Plant Spotlight: Sesame

I love growing new varieties in my garden; it keeps gardening fun and exciting. Lately, I’ve been experimenting with growing different herbs and spices, such as saffron, ginger, and sesame. For the most part, these experiments have been successful, and I have learned a great deal along the way. And there is something special about growing and harvesting your food and spices for the table. In today’s blog post, I’d like to talk about my experience with sesame, one of my new favorite plants to grow.

A Sesame Plant Growing in My Garden

Sesame is native to sub-Saharan Africa and India and is produced predominately in Sudan, India, and Myanmar. Known as a survivor crop, the plant’s tolerance to high heat and drought conditions (growing where other crops fail) makes it ideal for these regions. Archaeological evidence suggests that sesame was first domesticated over 5500 years ago. It is revered for its edible seeds and its oil, as sesame has one of the highest oil contents of any seed. Japan is the world’s largest sesame importer, as sesame oil is widely used in their cuisine.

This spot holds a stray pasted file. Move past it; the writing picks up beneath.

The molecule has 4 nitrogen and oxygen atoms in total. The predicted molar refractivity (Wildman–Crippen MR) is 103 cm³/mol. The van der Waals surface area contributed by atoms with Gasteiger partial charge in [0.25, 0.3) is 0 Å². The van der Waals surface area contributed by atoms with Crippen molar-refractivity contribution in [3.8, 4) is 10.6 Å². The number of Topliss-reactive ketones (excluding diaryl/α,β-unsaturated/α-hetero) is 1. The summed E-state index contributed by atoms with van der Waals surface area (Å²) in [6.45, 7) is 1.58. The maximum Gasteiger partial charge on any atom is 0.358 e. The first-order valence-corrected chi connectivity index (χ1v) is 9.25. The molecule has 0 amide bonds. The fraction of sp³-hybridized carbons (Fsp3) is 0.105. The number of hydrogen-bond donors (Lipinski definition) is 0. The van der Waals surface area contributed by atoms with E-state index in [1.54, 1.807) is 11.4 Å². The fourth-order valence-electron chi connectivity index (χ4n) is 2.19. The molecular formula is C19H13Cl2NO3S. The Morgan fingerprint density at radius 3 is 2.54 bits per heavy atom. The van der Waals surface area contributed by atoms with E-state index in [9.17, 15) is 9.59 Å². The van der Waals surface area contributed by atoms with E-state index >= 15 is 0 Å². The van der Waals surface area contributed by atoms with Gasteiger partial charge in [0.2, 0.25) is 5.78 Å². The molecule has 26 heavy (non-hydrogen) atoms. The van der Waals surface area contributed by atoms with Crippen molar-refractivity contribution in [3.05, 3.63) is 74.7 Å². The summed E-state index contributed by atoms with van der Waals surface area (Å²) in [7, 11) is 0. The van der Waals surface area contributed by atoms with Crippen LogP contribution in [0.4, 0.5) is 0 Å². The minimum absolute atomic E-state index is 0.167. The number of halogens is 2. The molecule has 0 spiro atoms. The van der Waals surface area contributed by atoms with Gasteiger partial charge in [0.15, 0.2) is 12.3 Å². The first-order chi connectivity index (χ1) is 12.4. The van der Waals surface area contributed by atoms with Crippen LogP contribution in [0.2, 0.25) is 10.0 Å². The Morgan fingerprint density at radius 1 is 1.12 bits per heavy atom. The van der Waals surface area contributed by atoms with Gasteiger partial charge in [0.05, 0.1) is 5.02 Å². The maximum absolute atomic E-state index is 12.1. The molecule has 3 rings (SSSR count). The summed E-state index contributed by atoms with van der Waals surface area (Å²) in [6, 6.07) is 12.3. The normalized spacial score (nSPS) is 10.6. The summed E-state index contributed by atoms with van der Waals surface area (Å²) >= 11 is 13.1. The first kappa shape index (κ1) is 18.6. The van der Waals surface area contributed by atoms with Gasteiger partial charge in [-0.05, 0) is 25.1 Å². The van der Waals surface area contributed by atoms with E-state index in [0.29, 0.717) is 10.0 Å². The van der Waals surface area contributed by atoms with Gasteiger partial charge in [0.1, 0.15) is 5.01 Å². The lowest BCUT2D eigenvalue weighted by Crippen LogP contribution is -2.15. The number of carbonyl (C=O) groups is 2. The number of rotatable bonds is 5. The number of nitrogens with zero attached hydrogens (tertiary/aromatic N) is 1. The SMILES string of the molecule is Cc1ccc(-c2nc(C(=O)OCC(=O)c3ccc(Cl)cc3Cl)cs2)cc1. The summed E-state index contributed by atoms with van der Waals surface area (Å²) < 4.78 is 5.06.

Sesame Has Been Cultivated for Thousands of Years

Sesame seeds come in several different colors, depending on the variety. White and other light-colored seeds are most common in the Americas, Europe, India, and West Asia. In contrast, black and dark-colored seeds are more commonly produced in China and Southeast Asia. For my first planting, I purchased an organic black and tan sesame mix from Fruition Seeds. Their seeds are adapted to our Northeastern climate. Interestingly, the plants that produce the black and tan seeds, respectively, are identical in appearance. Therefore, unless you diligently labeled your plants at the time of sowing (which I may have forgotten to do), it will be a complete surprise at harvest time.

It is best to start your sesame plants indoors four weeks before your last frost date, hardening them off and transplanting them outdoors after danger of frost. While the plants tolerate a variety of soil types, for best yield, they prefer fertile, well-draining soil with a neutral pH. They also perform best in a location with full sun.